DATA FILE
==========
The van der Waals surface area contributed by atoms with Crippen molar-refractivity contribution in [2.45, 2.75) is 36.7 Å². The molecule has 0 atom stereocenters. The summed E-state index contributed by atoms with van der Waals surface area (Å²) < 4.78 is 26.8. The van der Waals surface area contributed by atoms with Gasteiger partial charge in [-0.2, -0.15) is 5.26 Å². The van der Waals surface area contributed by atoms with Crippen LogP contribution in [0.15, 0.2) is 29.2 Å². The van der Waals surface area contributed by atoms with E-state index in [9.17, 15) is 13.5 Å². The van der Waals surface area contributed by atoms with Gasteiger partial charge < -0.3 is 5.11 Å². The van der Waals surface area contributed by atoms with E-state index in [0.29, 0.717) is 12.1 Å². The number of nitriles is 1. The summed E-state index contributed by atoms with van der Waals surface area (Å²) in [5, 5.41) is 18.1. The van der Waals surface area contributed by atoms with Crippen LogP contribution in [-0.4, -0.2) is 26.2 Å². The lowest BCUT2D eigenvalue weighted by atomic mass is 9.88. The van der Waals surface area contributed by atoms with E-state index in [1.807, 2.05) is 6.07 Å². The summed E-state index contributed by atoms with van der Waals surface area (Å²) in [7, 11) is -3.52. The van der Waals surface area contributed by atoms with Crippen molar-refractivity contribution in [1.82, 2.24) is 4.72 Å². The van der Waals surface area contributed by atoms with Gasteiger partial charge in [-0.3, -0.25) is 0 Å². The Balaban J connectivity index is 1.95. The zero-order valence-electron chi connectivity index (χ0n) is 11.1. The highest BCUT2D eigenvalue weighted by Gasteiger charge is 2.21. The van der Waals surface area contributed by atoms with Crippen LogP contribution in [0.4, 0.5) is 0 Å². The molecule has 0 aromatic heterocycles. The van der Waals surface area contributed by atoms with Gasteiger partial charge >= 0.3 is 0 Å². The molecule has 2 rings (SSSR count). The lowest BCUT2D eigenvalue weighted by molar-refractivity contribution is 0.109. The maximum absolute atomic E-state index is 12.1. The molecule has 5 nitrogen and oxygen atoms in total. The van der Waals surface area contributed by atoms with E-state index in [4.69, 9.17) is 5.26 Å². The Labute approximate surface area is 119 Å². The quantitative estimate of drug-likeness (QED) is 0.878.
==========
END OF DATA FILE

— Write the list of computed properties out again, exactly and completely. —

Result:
The van der Waals surface area contributed by atoms with Crippen molar-refractivity contribution in [2.45, 2.75) is 36.7 Å². The molecule has 0 atom stereocenters. The summed E-state index contributed by atoms with van der Waals surface area (Å²) < 4.78 is 26.8. The van der Waals surface area contributed by atoms with Gasteiger partial charge in [-0.2, -0.15) is 5.26 Å². The van der Waals surface area contributed by atoms with Crippen LogP contribution in [0.15, 0.2) is 29.2 Å². The van der Waals surface area contributed by atoms with E-state index in [9.17, 15) is 13.5 Å². The van der Waals surface area contributed by atoms with Gasteiger partial charge < -0.3 is 5.11 Å². The van der Waals surface area contributed by atoms with E-state index in [0.29, 0.717) is 12.1 Å². The number of nitriles is 1. The summed E-state index contributed by atoms with van der Waals surface area (Å²) in [5, 5.41) is 18.1. The van der Waals surface area contributed by atoms with Crippen LogP contribution in [-0.4, -0.2) is 26.2 Å². The lowest BCUT2D eigenvalue weighted by atomic mass is 9.88. The van der Waals surface area contributed by atoms with E-state index in [1.807, 2.05) is 6.07 Å². The summed E-state index contributed by atoms with van der Waals surface area (Å²) in [7, 11) is -3.52. The van der Waals surface area contributed by atoms with Crippen molar-refractivity contribution in [1.82, 2.24) is 4.72 Å². The van der Waals surface area contributed by atoms with Gasteiger partial charge in [-0.3, -0.25) is 0 Å². The Balaban J connectivity index is 1.95. The zero-order valence-electron chi connectivity index (χ0n) is 11.1. The highest BCUT2D eigenvalue weighted by Gasteiger charge is 2.21. The van der Waals surface area contributed by atoms with Crippen LogP contribution in [0.4, 0.5) is 0 Å². The molecule has 0 aromatic heterocycles. The van der Waals surface area contributed by atoms with Gasteiger partial charge >= 0.3 is 0 Å². The molecule has 2 rings (SSSR count). The lowest BCUT2D eigenvalue weighted by molar-refractivity contribution is 0.109. The maximum absolute atomic E-state index is 12.1. The molecule has 5 nitrogen and oxygen atoms in total. The van der Waals surface area contributed by atoms with E-state index in [4.69, 9.17) is 5.26 Å². The Labute approximate surface area is 119 Å². The quantitative estimate of drug-likeness (QED) is 0.878.